The state is among the greatest developments in human history and a precursor of economic growth. Why do states arise, and when do they fail to arise? A dominant view across disciplines is that states arise when violent actors impose a "monopoly of violence" in order to extract taxes. One key fact underlies all existing studies: no census exists prior to the state. In this paper, I provide the first econometric evidence on the determinants of state formation. As a foundation for this study, I conducted fieldwork in stateless areas of Eastern Congo, managing a team that collected village-level panel data on current armed groups. I develop a model that introduces optimal taxation theory to the decision of armed groups to form states, and argue that the returns to such decision hinge on their ability to tax the local population. A sharp, exogenous rise in the price of a bulky commodity used in the video-game industry, coltan, leads armed groups to impose a "monopoly of violence" in coltan villages. A later increase in the price of gold, easier to conceal and hence more difficult to tax, does not. Results based on two alternative identification strategies are also consistent with the model. The findings support the hypothesis that the expected revenue from taxation, in particular tax base elasticity, is a determinant of state formation.From the conclusions
Eastern Congo attracts a large part of the world’s development and humanitarian aid. First, this paper suggests that development aid disbursed in this area provides potentially a source of revenue to armed groups. This paper’s findings demonstrate that armed groups often settle in individual villages, and systematically raise taxes on a large number of economic activities, not only on the mineral trade, contrary to what is commonly believed. Aid that does not take into consideration the revenues it can generate to armed groups may counteract policies aimed at weakening armed groups. Second, the findings of this paper also suggest how to design aid minimizes this risk. Aid that translates into unobservable or intangible assets, may be harder to tax. This is the case of education and health (p. 34).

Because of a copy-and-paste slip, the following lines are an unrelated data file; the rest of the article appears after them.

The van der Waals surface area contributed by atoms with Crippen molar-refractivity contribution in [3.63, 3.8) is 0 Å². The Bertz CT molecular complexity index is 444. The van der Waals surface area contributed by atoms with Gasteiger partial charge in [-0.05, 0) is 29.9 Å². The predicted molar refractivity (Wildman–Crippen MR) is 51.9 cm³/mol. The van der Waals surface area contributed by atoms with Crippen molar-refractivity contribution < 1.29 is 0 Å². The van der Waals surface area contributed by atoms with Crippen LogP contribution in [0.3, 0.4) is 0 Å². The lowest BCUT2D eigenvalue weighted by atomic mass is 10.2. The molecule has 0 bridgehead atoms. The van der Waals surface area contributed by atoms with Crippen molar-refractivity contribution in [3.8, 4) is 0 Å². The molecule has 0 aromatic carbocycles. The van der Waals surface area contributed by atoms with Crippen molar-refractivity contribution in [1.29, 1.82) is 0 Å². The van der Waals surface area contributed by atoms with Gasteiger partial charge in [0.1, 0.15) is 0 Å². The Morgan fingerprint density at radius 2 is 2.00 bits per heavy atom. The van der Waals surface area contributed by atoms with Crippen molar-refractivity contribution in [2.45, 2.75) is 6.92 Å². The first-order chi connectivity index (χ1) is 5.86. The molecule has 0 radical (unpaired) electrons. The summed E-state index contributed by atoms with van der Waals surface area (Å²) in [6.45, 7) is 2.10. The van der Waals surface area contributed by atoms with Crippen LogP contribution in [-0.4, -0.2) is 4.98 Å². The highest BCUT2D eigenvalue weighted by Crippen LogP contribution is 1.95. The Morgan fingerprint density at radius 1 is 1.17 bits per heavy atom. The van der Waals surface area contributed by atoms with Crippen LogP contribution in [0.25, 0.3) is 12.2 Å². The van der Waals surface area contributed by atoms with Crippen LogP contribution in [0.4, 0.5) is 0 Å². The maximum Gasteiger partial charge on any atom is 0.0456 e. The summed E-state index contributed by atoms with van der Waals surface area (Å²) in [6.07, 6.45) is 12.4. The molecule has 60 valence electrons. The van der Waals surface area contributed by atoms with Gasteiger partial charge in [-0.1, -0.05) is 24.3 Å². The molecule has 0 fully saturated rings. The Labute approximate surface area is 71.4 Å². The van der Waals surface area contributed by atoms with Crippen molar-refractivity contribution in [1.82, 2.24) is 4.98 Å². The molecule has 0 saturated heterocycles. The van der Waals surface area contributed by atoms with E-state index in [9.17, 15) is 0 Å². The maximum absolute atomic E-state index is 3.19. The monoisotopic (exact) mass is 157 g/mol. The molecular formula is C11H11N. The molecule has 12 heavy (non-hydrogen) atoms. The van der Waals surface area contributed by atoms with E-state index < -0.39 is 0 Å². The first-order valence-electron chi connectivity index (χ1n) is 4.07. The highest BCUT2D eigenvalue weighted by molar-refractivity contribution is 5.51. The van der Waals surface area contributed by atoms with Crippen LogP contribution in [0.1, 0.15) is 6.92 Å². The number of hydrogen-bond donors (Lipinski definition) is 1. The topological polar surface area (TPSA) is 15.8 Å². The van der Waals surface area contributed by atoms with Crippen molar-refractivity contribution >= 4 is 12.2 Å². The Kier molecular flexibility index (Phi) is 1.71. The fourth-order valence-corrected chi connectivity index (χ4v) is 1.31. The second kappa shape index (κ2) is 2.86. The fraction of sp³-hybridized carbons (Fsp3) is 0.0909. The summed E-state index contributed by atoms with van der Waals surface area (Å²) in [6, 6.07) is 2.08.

The “stationary bandits” I am able to observe are a mixed blessing. On the one hand, they weaken the authority of the state and sometimes abuse civilians. On the other hand, they engage in relationships of mutual dependency with civilians, and provide services that the state is unable to provide, in particular, protection (p. 35).